Christian Green was born in the San Bernardino City Jail. He lived with his grandmother until she passed away when he was 15 years old, and moved into a foster home afterward.
Green, a graduate student in the department of African American Studies, is sharing his experiences of living in the foster care system in a new book, “Knowing Your Worth: From Legal Custody to UCLA,” which will be released Thursday.
Green, who also graduated from UCLA with a bachelor’s degree in sociology in 2016, said growing up without his biological parents caused him a lot of pain throughout his childhood.
“I felt isolated, like there was a void. Because I didn’t have my parents, I felt like my experiences were invalidated,” Green said. “It took learning how to appreciate my life experiences to understand the potential that I have, and the power I have, like my story is appreciated.”
Green said he felt the absence of his parents in everyday situations, such as when he was picked up from sports practice or around other children and their parents.
“I guess it was kind of hard adapting to social norms. I felt like everyone treated me differently because they knew my parents weren’t involved,” Green said. “I felt out of place.”
After Green’s grandmother passed away, he was adopted by Darrell Dorris, a pastor from Lancaster, California. Green said when he was living in the foster system, he did not care about school, and his GPA was so low that he was unsure whether he would graduate. He said after he was adopted by the Dorris family, he was able to raise his GPA and graduate high school.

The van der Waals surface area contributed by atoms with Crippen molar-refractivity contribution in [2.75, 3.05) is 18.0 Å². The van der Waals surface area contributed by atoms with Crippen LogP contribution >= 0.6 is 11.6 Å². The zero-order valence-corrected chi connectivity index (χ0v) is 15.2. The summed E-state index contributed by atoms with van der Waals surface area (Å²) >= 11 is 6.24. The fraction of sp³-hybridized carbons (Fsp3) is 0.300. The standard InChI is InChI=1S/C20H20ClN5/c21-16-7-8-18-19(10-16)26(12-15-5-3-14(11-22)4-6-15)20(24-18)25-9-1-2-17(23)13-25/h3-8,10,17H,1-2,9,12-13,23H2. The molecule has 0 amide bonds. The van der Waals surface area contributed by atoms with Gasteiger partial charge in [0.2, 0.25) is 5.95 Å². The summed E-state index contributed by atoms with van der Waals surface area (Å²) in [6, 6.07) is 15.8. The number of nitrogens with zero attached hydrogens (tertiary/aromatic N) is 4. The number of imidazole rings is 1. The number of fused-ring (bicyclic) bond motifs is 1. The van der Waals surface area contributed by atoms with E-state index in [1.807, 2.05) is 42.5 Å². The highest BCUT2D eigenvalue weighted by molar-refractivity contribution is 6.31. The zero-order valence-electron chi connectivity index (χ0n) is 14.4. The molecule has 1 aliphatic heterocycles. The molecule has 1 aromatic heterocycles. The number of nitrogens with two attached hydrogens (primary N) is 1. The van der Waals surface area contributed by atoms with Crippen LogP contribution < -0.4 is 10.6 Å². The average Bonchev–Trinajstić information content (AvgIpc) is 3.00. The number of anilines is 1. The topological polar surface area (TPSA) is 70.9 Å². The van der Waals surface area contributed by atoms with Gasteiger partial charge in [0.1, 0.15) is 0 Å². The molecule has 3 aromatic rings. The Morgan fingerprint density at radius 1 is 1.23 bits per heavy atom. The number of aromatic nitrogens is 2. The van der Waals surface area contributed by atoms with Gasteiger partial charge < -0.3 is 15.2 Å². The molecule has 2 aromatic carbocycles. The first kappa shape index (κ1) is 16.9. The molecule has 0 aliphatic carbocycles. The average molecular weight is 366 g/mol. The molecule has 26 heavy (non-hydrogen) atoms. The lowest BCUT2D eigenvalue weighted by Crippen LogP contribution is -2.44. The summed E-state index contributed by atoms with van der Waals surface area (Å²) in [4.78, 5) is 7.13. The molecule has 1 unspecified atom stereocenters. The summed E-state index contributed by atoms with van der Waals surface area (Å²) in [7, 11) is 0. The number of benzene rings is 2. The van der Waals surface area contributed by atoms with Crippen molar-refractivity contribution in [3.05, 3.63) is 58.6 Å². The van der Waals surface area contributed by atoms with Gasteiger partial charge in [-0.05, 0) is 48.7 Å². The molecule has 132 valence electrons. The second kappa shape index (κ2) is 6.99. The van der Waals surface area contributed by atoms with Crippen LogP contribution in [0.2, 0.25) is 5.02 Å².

Dorris said that Green’s life progressed tremendously when he became more involved in community service and leadership at their church in Lancaster, where he now leads more than 100 youths.
“Many times teenagers get misguided and it takes using their God-given talents to redirect them,” Dorris said. “He’s always been a leader, the life of the party. It was our job to put him on the right track.”
Eboni Shaw, manager of the African American studies department, has known Green since he was an undergraduate student at UCLA. She said that he has helped his local community by being a youth pastor at his church, holding leadership roles in multiple organizations on campus and developing programs specifically geared toward first-generation college students at UCLA.
“There isn’t a hand he hasn’t helped on this campus and he is always one to uplift you no matter what. His character is almost flawless, yet he admits his faults,” Shaw said. “He is just a great student and a great person.”
Dion Raymond, a discrimination prevention officer at UCLA, said she met Green when he transferred to UCLA and that she thinks Green’s transparency about his past has allowed him to inspire members of his community.
“He reflects an aspect of the youth community and other communities on campus that have walked a similar road that he has,” Raymond said. “I would call him a treasure of UCLA.”
Green said that he hopes his book will help people realize that they should never be ashamed of their own past.
“Your life experience is credible. Your worth is beyond your imagination,” Green said. “If you can believe in yourself, you’ll be able to go farther and go back to help your community.”
Marcus Hunter, Green’s advisor and chair of the African American studies department, said he thinks Green’s roles of being a student, teacher and mentor to so many youth are inspirational.
“I think he is the future. He could be a lawyer, doctor or whatever he wants,” Hunter said. “Whatever he wants to be, he will be of service.”
Green said his foster family, grandparents and professors at UCLA have helped him become more proud of his identity and background.
“I refuse to be put in a box,” Green said. “UCLA has taught me to speak up more and not be ashamed of it.”